by Martha Postlethwaite:
Do not try to save the whole world or do anything grandiose.
Instead, create a clearing in the dense forest of your life and wait there patiently, until the song that is your life falls into your own cupped hands and you recognize and greet it.
Only then will you know how to give yourself to this world so worth of rescue.
My friend, Martha, read this poem at my ordination. I had her words printed on a beautiful business card with an image of a fern background. This poem feels like a gentle gift of wisdom, it is one that I’ve shared with a few of you over the past month.
I recall giving the printed poem to a member at White Bear Unitarian Universalist Church. A few weeks later I asked her to serve in some volunteer capacity. She said, “no,” citing her daily reflection on this poem as the reason why. I rejoiced in her clarity, recognizing that this did not mean “no” to every request that may come her way from the church. But clearly what I was asking her to do was not connected to the song of her life.
I’ve waited patiently in the dense forest of my own life. Wondering what is next, where to put my dreams and passion, what part of the large and complex world should I give myself to. After several careers I decided to move into the ministry. The years of seminary courses, clinical pastoral education, and a year-long ministerial internship provided time for discernment coupled with ministerial experience, theological reflection, spiritual practice, and clarity. I always imagined myself at a large church serving as part of a multi-staff ministry team. It is still a mystery and delight to feel called here, to be with you.
It is hard to believe that the end of the formal church year is here. I joined you last August and spent the year in observation mode and in the spirit of service. I have to thank all of you for welcoming me, bringing me into the congregation, and sharing stories your lives. I have been stretched, grateful, humbled, challenged, awestruck, and joyful—there is so much joy here!
I am looking forward to an opportunity to step away for a bit during the summer months. My contract includes time for study leave and vacation. I plan to do some focused reading on a variety of topics, create the Worship Associate Program, and plan adult religious education for the early part of next year. I’ll also do a bit of travel including attending an old family friend’s Navy Seal graduation, UUA General Assembly in New Orleans, a service auction weekend in the woods, and a family reunion in PA. I need to have surgery which will require that I devote myself to rest a solid month and take it slow for an additional two weeks. Unfortunately, the steps to arranging the surgery have been a bit of a scheduling challenge so I do not yet have a date. This may impact when I return in August. Needless to say living in such ambiguity is a challenge, but I have enough to do at church each day to keep me distracted and have come to accept that it really is out of my hands.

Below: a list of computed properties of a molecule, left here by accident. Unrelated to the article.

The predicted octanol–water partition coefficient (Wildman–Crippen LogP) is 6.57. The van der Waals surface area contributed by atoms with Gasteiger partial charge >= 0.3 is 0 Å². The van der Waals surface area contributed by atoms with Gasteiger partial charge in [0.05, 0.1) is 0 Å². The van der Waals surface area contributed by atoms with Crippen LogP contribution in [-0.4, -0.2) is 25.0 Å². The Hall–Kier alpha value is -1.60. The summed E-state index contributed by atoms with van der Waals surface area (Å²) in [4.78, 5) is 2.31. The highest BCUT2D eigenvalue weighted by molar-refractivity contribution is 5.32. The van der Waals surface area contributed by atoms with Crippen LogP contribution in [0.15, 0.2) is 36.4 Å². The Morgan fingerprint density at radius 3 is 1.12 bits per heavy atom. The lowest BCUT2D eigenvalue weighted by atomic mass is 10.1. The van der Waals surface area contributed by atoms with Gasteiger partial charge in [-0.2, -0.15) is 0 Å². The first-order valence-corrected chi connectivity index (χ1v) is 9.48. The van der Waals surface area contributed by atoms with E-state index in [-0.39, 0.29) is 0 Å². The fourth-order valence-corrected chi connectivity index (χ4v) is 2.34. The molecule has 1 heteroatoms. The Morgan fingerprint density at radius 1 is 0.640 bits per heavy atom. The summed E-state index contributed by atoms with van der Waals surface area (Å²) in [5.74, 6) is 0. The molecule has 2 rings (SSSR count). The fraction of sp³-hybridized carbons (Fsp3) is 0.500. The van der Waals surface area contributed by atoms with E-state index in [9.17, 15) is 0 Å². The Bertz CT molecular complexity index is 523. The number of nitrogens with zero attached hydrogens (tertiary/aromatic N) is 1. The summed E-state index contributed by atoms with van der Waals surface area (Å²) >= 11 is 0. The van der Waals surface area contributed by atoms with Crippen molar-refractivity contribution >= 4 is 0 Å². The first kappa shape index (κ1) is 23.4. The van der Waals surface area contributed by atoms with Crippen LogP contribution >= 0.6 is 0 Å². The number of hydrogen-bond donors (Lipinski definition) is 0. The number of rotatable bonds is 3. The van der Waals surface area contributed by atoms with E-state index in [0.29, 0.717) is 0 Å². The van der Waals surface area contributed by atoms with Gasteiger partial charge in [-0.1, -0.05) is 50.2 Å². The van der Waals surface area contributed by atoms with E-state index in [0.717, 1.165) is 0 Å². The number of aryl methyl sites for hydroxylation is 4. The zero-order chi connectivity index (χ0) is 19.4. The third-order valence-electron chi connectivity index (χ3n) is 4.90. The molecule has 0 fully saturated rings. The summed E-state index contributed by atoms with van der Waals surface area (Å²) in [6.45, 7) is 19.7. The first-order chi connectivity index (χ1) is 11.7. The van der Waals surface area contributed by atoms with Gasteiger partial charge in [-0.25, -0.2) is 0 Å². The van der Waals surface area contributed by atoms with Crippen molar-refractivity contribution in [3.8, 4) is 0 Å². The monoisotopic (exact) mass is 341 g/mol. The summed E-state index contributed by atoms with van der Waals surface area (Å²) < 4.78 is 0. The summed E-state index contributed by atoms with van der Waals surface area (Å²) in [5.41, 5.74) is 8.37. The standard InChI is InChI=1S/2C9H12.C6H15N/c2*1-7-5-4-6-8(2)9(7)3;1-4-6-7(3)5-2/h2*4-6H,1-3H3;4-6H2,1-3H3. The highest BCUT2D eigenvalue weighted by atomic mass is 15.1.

The MidAmerica grant money for a summer minister could not have come at a better time. An introduction of Lisa Myers can be found below. I’ll be supervising her during the summer and have no doubt that even though she is hired for just 15 hours a week she will carry the Sunday services, limited pastoral care, and adult religious education in a beautiful way. I’ll be present at the June 4 meeting regarding the potential purchase of a new building and am working on the 50th Anniversary Party with the talented Ruth MacKenzie. It will be a fun and inspirational day!
Lisa Myers - Our Summer Minister
Good news! We have hired a summer minister (thanks to the MidAmerica Chalice Lighter grant). Lisa Myers will join us for two months this summer while Rev. Laura is taking vacation and study leave time. She will lead worship, hold adult religious education classes, and be there if you need pastoral care.
Here is a note from Lisa:
I just finished my second year at United Theological Seminary where I am pursuing a Master of Divinity with a concentration on Theology and the Arts, with a further focus on Spiritual Growth and Formation. I'm passionate about finding where the intersection between the arts and our spirituality meets and how it can lead to spiritual growth.
About six years ago, I found my spiritual community within Unitarian Universalism by becoming a member of the Unitarian Universalist Church of Minnetonka in 2011. Serving on the Worship Arts Ministry led to a call to seminary. My religious and spiritual path has led me down many roads, but it is Religious Naturalism and Earth-based faiths that feed me spiritually. The UU Church has been an excellent home for developing my own spiritual formation. I look forward with excitement about serving the Michael Servetus community this summer and getting to know you all!